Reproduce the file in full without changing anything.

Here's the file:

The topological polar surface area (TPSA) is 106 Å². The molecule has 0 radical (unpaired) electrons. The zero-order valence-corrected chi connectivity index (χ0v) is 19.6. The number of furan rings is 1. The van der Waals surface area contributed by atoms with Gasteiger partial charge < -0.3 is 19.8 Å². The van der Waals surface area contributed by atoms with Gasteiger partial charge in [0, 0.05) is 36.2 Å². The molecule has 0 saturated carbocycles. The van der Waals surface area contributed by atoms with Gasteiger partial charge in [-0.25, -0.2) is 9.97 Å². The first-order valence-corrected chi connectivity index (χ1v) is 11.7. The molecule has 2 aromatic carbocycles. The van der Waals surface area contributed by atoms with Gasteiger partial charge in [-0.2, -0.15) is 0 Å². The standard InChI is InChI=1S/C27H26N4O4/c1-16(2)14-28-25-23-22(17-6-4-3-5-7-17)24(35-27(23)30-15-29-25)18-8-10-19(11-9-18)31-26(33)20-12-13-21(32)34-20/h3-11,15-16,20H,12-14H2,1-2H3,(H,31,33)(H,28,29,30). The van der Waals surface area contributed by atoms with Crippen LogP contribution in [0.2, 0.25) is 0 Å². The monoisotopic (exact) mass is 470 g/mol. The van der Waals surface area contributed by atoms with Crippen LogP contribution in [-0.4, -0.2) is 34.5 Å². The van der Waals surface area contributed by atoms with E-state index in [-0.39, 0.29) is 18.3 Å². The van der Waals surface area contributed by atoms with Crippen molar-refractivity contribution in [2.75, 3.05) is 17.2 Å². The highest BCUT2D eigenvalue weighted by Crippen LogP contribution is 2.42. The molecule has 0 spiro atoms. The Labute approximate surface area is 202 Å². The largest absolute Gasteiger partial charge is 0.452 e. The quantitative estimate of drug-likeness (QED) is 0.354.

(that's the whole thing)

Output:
The topological polar surface area (TPSA) is 106 Å². The molecule has 0 radical (unpaired) electrons. The zero-order valence-corrected chi connectivity index (χ0v) is 19.6. The number of furan rings is 1. The van der Waals surface area contributed by atoms with Gasteiger partial charge < -0.3 is 19.8 Å². The van der Waals surface area contributed by atoms with Gasteiger partial charge in [0, 0.05) is 36.2 Å². The molecule has 0 saturated carbocycles. The van der Waals surface area contributed by atoms with Gasteiger partial charge in [-0.25, -0.2) is 9.97 Å². The first-order valence-corrected chi connectivity index (χ1v) is 11.7. The molecule has 2 aromatic carbocycles. The van der Waals surface area contributed by atoms with Gasteiger partial charge in [-0.2, -0.15) is 0 Å². The standard InChI is InChI=1S/C27H26N4O4/c1-16(2)14-28-25-23-22(17-6-4-3-5-7-17)24(35-27(23)30-15-29-25)18-8-10-19(11-9-18)31-26(33)20-12-13-21(32)34-20/h3-11,15-16,20H,12-14H2,1-2H3,(H,31,33)(H,28,29,30). The van der Waals surface area contributed by atoms with Crippen LogP contribution in [0.2, 0.25) is 0 Å². The monoisotopic (exact) mass is 470 g/mol. The van der Waals surface area contributed by atoms with Crippen LogP contribution in [-0.4, -0.2) is 34.5 Å². The van der Waals surface area contributed by atoms with E-state index in [-0.39, 0.29) is 18.3 Å². The van der Waals surface area contributed by atoms with Crippen molar-refractivity contribution in [2.75, 3.05) is 17.2 Å². The highest BCUT2D eigenvalue weighted by Crippen LogP contribution is 2.42. The molecule has 0 spiro atoms. The Labute approximate surface area is 202 Å². The largest absolute Gasteiger partial charge is 0.452 e. The quantitative estimate of drug-likeness (QED) is 0.354.